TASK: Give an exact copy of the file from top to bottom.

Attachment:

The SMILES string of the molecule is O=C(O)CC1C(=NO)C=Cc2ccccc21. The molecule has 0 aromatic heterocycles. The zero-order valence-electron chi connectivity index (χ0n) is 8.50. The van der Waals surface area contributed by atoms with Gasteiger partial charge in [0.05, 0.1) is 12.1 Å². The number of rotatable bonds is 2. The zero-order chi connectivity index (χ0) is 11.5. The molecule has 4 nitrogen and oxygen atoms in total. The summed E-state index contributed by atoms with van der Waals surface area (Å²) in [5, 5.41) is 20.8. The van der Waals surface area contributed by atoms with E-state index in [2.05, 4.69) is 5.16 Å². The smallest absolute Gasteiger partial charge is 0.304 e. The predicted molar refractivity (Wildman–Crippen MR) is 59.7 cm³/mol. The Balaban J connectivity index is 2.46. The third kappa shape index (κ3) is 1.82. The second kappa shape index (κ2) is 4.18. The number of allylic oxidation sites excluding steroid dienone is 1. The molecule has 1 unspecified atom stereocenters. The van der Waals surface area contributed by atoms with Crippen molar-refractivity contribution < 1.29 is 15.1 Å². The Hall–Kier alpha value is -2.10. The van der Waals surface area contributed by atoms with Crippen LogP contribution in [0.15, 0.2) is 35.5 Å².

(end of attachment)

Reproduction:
The SMILES string of the molecule is O=C(O)CC1C(=NO)C=Cc2ccccc21. The molecule has 0 aromatic heterocycles. The zero-order valence-electron chi connectivity index (χ0n) is 8.50. The van der Waals surface area contributed by atoms with Gasteiger partial charge in [0.05, 0.1) is 12.1 Å². The number of rotatable bonds is 2. The zero-order chi connectivity index (χ0) is 11.5. The molecule has 4 nitrogen and oxygen atoms in total. The summed E-state index contributed by atoms with van der Waals surface area (Å²) in [5, 5.41) is 20.8. The van der Waals surface area contributed by atoms with E-state index in [2.05, 4.69) is 5.16 Å². The smallest absolute Gasteiger partial charge is 0.304 e. The predicted molar refractivity (Wildman–Crippen MR) is 59.7 cm³/mol. The Balaban J connectivity index is 2.46. The third kappa shape index (κ3) is 1.82. The second kappa shape index (κ2) is 4.18. The number of allylic oxidation sites excluding steroid dienone is 1. The molecule has 1 unspecified atom stereocenters. The van der Waals surface area contributed by atoms with Crippen molar-refractivity contribution < 1.29 is 15.1 Å². The Hall–Kier alpha value is -2.10. The van der Waals surface area contributed by atoms with Crippen LogP contribution in [0.15, 0.2) is 35.5 Å².